10. #10
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    They usually have a "split" pin retaining pin like this

    http://www.buymilsurp.com/firing-pin...ol-p-5709.html
    Laugh hard and often.

    Gary

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    Yeah, the pin thats in it is just a standard roll pin. Dunno ifthats contributing to the problem or not.

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    The first thing to check that you haven't mentioned is the diameter of the firing pin hole in the face of the slide, and that the entended portion of the firing pin is a reasonably snug fit in the hole. It sounds like an unsupported part of the primer is being sheared by firing pressure and driven back into the hole. Primers are not intended or designed to withstand firing pressure, they must be supported over their entire surface. It's like an inner tube in a tire, make a hole in the tire and the tube blows out through it.

    I doubt that the roll pin was original parts, sounds to me like bubba worked on this unsuccessfully, drove in a roll pin, and sold the problem.

    If an oversize firing pin hole is the problem, a clever machinist or gunsmith can machine a step and insert a bushing in the hole, S/B about an hours work, you don't have to scrap the gun.

  13. #13
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    Alternatively, you could have a pin machined with a larger-diameter tip end. The downside there is that you'd need to do it all over again if you broke a pin. In addition to checking firing pin hole diameter (which you should be able to estimate by seeing what drill bit shank is the closest fit), you should inspect the breech face for pitting that may make something of a depression surrounding the firing pin hole. That compounds the problem a bit. I note you describe the f/p tip as "blunt". Blunt is better than sharp, but too blunt a shape may make a cookie cutter out of the pin by putting undue stress on the edges of the depression the pin strikes in the primer cup. As the other guys say -- photos would help.

  14. #14
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    Quote Originally Posted by Old Steve View Post
    The first thing to check that you haven't mentioned is the diameter of the firing pin hole in the face of the slide, and that the entended portion of the firing pin is a reasonably snug fit in the hole. It sounds like an unsupported part of the primer is being sheared by firing pressure and driven back into the hole. Primers are not intended or designed to withstand firing pressure, they must be supported over their entire surface. It's like an inner tube in a tire, make a hole in the tire and the tube blows out through it.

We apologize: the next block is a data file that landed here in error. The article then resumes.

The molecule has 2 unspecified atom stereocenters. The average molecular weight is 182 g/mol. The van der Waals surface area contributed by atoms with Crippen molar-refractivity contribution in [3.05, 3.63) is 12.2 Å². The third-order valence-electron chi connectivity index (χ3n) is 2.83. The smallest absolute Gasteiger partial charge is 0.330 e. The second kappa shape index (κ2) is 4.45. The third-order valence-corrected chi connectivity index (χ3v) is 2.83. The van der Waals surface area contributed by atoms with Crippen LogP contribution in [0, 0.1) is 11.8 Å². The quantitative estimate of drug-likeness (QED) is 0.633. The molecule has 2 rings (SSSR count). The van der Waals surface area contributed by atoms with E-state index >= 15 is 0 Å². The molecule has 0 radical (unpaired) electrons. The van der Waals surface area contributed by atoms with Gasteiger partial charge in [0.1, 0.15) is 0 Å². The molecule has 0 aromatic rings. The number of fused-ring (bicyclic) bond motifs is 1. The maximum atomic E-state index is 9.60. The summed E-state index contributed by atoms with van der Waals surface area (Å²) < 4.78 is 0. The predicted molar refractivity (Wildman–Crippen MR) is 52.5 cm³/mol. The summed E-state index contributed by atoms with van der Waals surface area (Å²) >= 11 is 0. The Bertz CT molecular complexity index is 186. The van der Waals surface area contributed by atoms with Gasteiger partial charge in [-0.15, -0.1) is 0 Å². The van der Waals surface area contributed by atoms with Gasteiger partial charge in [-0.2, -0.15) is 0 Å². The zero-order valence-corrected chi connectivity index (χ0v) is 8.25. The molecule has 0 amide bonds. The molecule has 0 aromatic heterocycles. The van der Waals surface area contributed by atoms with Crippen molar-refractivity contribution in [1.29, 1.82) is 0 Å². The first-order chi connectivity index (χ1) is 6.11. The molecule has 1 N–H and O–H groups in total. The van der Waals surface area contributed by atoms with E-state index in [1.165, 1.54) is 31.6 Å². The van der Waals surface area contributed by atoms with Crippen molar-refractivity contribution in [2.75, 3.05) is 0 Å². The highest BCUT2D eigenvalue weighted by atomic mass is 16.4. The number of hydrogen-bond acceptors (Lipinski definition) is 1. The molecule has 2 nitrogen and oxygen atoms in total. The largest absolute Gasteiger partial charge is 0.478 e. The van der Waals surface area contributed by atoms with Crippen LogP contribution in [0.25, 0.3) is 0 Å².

I doubt that the roll pin was original parts, sounds to me like bubba worked on this unsuccessfully, drove in a roll pin, and sold the problem.

    If an oversize firing pin hole is the problem, a clever machinist or gunsmith can machine a step and insert a bushing in the hole, S/B about an hours work, you don't have to scrap the gun.
    First off, thanks to both of you for the replies. I shot the gun again today with slightly better results. I actually managed to fire four rounds without a misfire.
    The only difference (other than I had cleaned it again prior) was that I was using different magazines. There WAS some shaved/bits of brass colored metal on the boltface afterwards. So, what your saying makes sense. To me thefiring pin seems to fit the hole in the boltface snugly though. Obviously, it must protrude too far to some extent to cause the primer punctures Ive been having. But its also not protruding far enough or is being blocked to some degree to account for the misfires. In examining the firing pin, there is some wear evident where the firing pin retainer pin fits across it when assembled. I dont know if this affects anything or not, or if the firing pin spring is weak? I know that photos would help, but I have a hard time getting my camera to take close up pics of anything. The firing pin IS blunt, meaning dome-shaped on the end rather than pointed or broken. If anyone "bubba'ed" the gun it would have had to be the importer. I bought the gun from a dealer who got it straight from Century.

    This is all really dissappointing. I never expected to even own one of these and only bought it on a bit of a whim. But unexpectedly, I really like it and will probably use the heck out of it as a "bump around the property" piece. If i can get it running reliably. Right now all I know to do is try a new firing pin and spring.

  15. #15
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    Teakster, Pull the cheap POS safety that the importer added for importation. Try firing A mag full without the safety in place. I'm guessing it'll go bang everytime.

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    The retaining pin should not be rubbing on the firing pin in the notch of the firing pin. The retaining pin is not supported over most of its length, and expands toward its original size. The ahort answer is that a rollpin will not work in that application.

  17. #17